But Kroger has purchased Roundys, which owns the upscale Mariano's chain in Chicago, and they may have plans to adapt the best of Mariano's as an upscale format portable to various Kroger divisions, just as they created the Marketplace format out of Fred Meyer.
Urban stores. Kroger has many stores in cities, and was one of the first companies over the past 20 years to put a supermarket on the ground floor of a mixed use building in a center city location, in Atlanta, but they've never developed a true urban flagship format comparable to Fresh Grocer in Philadelphia.
Separately, a few years ago Kroger acquired Harris-Teeter, a Mid-Atlantic chain based in the Carolinas that is marching up the coast (but skipped Richmond) operating as far north as Baltimore and H-T has a big portfolio in urban locations alongside the traditional suburban focus of supermarket chains, with somewhat smaller stores, many on the ground floor in mixed use developments, with a wide array of prepared food offerings that are quite popular ("How Cary Judd Led Harris Teeter From Obscurity To DC Dominance," Bisnow).
Their city stores in places like Savannah (a Kroger in the historic district) or Salt Lake (Smith's) are great, but they are not smaller format. They are huge, big suburban stores that are parking fronted and plunked down on big sites. But many urban communities don't have that kind of available footprint.
Note that I didn't know about the Kroger Fresh Fare concept in Texas ("Food fight: Kroger opens a new store near downtown Dallas on Friday," Dallas Morning News), which is focused on urban neighborhoods, but the concept hasn't grown much nor has it been exported to other divisions. And the stores aren't small, about the size of a regular store at 60,000 to 75,000 s.f.
Like the Marketplace format being used to thwart the opening of Walmarts and Targets, perhaps Fresh Fare is more about discouraging HEB from entering the Dallas market, outside of its Central Market concept ("Maple Avenue's New Kroger Fresh Fare Store Channels HEB," Dallas Observer).
It might be merely that Kroger never had an anti-city bias in the same way as typical supermarket chains and they are fine with urban locations, so long as they can accommodate a large store, rather than Kroger having to take the time to "right-size" a store in space-challenged settings.
Online/delivery. Kroger banners have a bunch of delivery ventures but haven't developed a functional brand for delivery comparable to Peapod, which was created by Royal Ahold for their brands, and also operates on a stand-alone basis in Chicago. A few years ago Kroger acquired Vitacost, an online seller of natural and organic foods, vitamins, and health items ("Kroger buys Vitacost to expand into online grocery shopping," Los Angeles Times). But unlike Walmart's acquisition of Jet.com, it doesn't seem as if the Vitacost acquisition has been utilized as a device for broader corporate transformation.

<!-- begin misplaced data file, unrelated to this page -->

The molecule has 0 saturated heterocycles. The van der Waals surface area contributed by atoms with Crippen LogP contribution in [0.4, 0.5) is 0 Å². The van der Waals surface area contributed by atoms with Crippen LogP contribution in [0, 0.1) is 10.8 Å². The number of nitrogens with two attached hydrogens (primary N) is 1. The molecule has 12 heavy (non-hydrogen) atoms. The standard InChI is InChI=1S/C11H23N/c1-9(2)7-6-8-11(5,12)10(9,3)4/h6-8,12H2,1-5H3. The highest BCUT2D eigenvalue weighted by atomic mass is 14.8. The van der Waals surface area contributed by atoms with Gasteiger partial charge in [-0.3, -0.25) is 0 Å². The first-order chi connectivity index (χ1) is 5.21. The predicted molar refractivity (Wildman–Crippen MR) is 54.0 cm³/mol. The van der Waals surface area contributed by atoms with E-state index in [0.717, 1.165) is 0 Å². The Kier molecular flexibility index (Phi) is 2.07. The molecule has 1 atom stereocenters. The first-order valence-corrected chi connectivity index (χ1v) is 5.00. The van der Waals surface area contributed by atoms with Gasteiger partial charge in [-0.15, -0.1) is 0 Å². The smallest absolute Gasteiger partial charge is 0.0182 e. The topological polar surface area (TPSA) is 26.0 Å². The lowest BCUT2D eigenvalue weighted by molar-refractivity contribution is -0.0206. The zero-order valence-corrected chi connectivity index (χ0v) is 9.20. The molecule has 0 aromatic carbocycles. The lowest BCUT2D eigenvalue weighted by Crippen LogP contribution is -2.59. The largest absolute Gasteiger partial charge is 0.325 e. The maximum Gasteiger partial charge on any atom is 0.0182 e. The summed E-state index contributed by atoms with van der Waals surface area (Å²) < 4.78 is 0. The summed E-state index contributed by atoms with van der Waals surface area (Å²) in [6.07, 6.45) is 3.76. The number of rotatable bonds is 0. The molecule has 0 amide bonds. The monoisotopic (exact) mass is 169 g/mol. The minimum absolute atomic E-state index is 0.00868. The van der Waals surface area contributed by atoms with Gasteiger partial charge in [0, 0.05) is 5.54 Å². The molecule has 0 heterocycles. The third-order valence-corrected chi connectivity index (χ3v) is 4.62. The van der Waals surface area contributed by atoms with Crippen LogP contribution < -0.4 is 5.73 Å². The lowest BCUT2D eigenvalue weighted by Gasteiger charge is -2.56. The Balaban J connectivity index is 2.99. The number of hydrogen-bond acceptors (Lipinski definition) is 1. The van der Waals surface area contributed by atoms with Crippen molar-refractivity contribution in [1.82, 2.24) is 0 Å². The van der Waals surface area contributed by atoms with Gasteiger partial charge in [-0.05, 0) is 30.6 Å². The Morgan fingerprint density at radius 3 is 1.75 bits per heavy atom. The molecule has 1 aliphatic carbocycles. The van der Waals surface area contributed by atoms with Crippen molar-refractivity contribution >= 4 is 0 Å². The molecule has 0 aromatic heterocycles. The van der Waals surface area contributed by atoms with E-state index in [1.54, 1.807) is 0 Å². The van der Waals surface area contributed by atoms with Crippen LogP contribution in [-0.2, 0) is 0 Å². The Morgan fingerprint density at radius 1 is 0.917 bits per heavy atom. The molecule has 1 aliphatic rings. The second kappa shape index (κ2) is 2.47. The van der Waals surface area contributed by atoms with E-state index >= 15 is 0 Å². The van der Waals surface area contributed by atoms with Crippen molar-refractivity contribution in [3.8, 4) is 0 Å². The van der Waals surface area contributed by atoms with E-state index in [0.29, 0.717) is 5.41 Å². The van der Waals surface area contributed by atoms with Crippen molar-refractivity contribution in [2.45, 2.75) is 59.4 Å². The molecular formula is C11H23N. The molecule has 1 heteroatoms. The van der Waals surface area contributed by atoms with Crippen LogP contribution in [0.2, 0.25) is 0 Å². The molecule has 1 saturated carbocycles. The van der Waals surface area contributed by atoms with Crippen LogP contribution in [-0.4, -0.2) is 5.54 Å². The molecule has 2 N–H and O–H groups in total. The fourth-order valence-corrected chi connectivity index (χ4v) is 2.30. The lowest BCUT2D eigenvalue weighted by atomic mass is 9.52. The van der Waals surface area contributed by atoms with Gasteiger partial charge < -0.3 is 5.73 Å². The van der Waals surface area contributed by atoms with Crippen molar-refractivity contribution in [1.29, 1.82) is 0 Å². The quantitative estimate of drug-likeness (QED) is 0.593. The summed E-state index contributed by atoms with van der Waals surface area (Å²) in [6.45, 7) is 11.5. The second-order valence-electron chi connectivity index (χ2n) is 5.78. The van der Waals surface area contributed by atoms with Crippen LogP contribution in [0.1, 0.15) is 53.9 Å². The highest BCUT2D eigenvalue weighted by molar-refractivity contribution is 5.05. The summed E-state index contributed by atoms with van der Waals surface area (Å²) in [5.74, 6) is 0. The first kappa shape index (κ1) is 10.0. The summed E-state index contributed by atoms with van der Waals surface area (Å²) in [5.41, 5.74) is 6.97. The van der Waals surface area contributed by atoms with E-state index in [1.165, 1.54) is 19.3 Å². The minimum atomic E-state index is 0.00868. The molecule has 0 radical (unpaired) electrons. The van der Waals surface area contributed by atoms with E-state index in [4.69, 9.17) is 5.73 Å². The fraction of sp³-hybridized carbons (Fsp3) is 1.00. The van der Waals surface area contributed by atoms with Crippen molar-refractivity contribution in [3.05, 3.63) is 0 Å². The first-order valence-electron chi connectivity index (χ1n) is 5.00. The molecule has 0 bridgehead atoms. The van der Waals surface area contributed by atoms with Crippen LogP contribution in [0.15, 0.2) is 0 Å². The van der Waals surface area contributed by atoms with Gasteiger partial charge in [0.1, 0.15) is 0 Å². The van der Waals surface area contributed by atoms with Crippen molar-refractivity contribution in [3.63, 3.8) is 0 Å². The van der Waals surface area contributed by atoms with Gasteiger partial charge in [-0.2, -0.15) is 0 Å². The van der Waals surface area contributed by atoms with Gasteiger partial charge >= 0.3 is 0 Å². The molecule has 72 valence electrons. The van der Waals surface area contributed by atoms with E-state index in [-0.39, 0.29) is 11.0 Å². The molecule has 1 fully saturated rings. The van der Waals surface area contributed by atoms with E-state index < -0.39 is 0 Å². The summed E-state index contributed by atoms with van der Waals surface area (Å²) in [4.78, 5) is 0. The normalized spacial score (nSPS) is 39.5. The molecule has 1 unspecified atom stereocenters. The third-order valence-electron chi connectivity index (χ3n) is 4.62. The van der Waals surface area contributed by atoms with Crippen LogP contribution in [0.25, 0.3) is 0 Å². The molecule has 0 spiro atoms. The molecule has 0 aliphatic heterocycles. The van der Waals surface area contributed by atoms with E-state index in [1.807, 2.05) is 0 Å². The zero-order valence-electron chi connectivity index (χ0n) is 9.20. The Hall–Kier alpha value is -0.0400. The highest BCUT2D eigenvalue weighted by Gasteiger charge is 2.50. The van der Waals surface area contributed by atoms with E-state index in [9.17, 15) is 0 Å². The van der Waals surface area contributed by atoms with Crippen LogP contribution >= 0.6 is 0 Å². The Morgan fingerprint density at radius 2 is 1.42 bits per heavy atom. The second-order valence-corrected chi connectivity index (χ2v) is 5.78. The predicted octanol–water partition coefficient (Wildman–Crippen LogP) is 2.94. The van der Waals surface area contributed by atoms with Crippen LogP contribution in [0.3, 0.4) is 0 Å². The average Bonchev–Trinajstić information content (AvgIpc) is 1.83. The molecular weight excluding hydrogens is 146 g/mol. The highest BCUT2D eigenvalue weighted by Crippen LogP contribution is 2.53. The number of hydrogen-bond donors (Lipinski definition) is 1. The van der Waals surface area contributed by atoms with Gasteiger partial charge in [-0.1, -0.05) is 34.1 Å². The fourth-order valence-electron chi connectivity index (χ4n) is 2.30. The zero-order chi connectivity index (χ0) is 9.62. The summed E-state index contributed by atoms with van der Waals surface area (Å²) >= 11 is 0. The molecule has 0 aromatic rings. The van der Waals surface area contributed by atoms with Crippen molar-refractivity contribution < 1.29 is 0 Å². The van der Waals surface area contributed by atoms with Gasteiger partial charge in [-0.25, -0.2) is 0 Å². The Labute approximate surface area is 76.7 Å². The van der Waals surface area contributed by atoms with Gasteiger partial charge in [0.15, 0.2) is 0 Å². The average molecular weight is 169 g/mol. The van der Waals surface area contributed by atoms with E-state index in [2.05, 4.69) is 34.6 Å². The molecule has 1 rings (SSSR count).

Kroger has developed meal kits (so has Wegman's and other chains) but hasn't developed it into a pan-store brand comparable to Hello Fresh or Blue Apron. Albertson's recently acquired a meal kit company and now analysts are suggesting Kroger should do the same ("Albertsons buys meal kit company Plated," CNBC).
Conclusion. Kroger has all the pieces to be an even bigger, better, and more competitive company. They have plenty of innovative practice operating within various divisions, although that knowledge and practice doesn't appear to be integrated and taken to the next level, such as through the development and implementation of powerful brands functioning across the corporation's various divisions.
I think the issue with Kroger and problem solving vs. possibilities thinking is the velocity of change, disruptive innovation and competition, the difficulty of scaling and moving transformation forward across a large company with (according to Wikipedia):
2,778 supermarkets and multi-department stores; 786 convenience stores; 326 jewelry stores; 37 food processing or manufacturing facilities; 1,360 supermarket fuel centers and 2,122 pharmacies.I think it's fair to say that the company is reasonably innovative, but not quite transformational, although they seem transformational compared to their supermarket competition. And that may well come down to the difference between problem solving and possibilities thinking.
It's all relative. To be competitive with all the various entrants and segments of the market, not just supermarket chains, Kroger needs to be more focused on the possibilities they have. Clearly, they have plenty and the tools and knowledge to execute, but the knowledge and practice isn't fully harnessed in visible and effective ways.
And that failure to fully execute -- problem-solving vs. possibilities thinking -- is common, especially with local governments and various government agencies, where all too often people are satisfied with getting something done, rather than getting the right thing done, or striving to constantly improve ("New Year's Post #5: DC City Council committees and striving to be a world-class city," 2011) a la the writings of Charles Landry ("Global cities don't just take, they give," which in part is a reprint of an Urbanophile entry in 2013, sparked by a back and forth conversation with Aaron Renn).